On Friday, September 26, 2014, I spoke too a standing-room-only crowd of developers at the Little Rock Tech Fest, in Little Rock Arkansas. My session was titled “SEO for Web Developers”. What was interesting to me was the fact that the session was packed: it was truly standing-room-only. I kind of expected an SEO session to be popular, but not that popular. What’s even more interesting, though, were the questions asked during the session.
Here’s the overview of the session:
SEO For Web Developers
As web developers, we know that SEO (Search Engine Optimization) is important when building a website. But what parts of SEO is important, and what parts of on-site SEO can be ignored? In this panel, we’ll discuss search engine friendly websites, building sites with ‘responsive design’ and migrating sites from old an older CMS to WordPress.
The focus will be primarily on on-site search engine optimization, and making websites are search engine friendly. We’ll also discuss how to perform a search engine optimization audit of your own website, using several widely available tools. Some of the tools discussed will be website crawlers (you can crawl your own website and check for errors and common SEO problems) and using the data provided in Google Webmaster Tools and Bing Webmaster Tools.
Had a refresher course in SEO best practices today with @bhartzer at @LRTechFest. Very cool that LR has its own daylong tech conference!
— Stephanie Maxwell (@stephmaxw) September 26, 2014
After my session, one of the attendees took me aside and told me this:
Your session was the most important session of the day. I’m really glad you came to gave your talk.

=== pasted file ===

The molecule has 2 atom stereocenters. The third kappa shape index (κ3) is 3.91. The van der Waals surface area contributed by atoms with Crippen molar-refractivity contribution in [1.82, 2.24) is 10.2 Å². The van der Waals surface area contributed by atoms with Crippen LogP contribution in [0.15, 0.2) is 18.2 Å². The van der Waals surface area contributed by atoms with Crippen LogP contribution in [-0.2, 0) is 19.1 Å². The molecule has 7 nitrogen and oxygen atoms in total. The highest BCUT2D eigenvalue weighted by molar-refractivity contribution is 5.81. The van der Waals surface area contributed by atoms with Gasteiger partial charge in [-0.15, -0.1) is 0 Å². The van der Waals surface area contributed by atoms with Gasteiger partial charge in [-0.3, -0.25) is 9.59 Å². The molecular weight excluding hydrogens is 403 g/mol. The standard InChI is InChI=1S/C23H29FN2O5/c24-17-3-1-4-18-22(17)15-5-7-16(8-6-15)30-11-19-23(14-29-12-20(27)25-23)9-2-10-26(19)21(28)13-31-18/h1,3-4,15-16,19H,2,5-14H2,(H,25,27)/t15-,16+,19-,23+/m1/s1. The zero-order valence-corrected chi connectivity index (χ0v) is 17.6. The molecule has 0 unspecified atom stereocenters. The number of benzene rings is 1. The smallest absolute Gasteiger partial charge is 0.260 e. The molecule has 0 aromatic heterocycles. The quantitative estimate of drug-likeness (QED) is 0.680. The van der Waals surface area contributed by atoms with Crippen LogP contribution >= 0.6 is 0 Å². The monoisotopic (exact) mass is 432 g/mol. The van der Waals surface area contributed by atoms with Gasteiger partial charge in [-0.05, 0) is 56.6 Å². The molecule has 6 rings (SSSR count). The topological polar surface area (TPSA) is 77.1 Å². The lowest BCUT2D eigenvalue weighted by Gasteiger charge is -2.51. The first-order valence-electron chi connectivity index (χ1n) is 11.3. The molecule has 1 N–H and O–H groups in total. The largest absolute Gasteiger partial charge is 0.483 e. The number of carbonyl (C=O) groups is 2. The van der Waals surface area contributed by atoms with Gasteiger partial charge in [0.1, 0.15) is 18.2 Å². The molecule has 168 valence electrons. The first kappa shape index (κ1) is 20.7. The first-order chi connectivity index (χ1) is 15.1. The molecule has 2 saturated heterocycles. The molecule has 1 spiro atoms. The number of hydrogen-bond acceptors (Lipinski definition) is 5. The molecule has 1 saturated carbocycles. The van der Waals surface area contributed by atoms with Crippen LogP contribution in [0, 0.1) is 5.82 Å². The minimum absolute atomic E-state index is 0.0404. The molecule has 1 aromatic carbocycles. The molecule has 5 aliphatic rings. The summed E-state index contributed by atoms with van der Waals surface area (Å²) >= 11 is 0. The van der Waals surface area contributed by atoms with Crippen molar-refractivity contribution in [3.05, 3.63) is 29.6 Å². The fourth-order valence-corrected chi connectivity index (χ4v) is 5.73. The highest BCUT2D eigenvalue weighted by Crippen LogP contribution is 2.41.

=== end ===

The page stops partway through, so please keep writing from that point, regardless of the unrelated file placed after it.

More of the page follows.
Another interesting question:
“What’s the single most common mistake that developers make when it comes to SEO.”
To which I replied: “Typically it’s issues with Title Tags and Meta Data, such as having duplicate title tags, not having unique tags, or issues with duplicate content.” Okay, that was maybe a few mistakes–but then it comes to easily fixable, important mistakes, Title Tags and meta data (meta description tags, heading tags, image alt attributes, etc.) that’s where I see where developers make mistakes that are important.
Other questions from the audience:
How much text on a page is too much text?
What do you think of pages that are really, really long? Sites that are essentially one long page?
Here are some of my own takeaways from presenting this session:
— SEO is still extremely popular, and it’s not going away anytime soon.
— There are still a lot of developers who know absolutely nothing about SEO. And that’s fine–it’s not in their job description, but they do want to learn about it.
— Site migration issues and SEO was a hot topic.
— Developers overall were not too concerned about Google’s algorithm updates.
— Developers wanted to know about what I would call really basic SEO issues: such as optimizing a page, optimizing a title tag, and making sure the site is search engine friendly.
— It was interesting to note that I got the feeling that developers don’t really know the phrase “responsive design”. They know how to do it, and can do it, but it’s not really in their vocabulary so to speak.
I’d like to thank Daniel Pollock, who is a Senior Software Developer at Arkansas.gov, and who ran Little Rock Tech Fest. Thanks for inviting me to speak, Daniel. Apparently there were 356 total registered attendees, which is about double what it was last year.
Here’s a copy of my presentation:
If you’re interested, here’s the video of the presentation: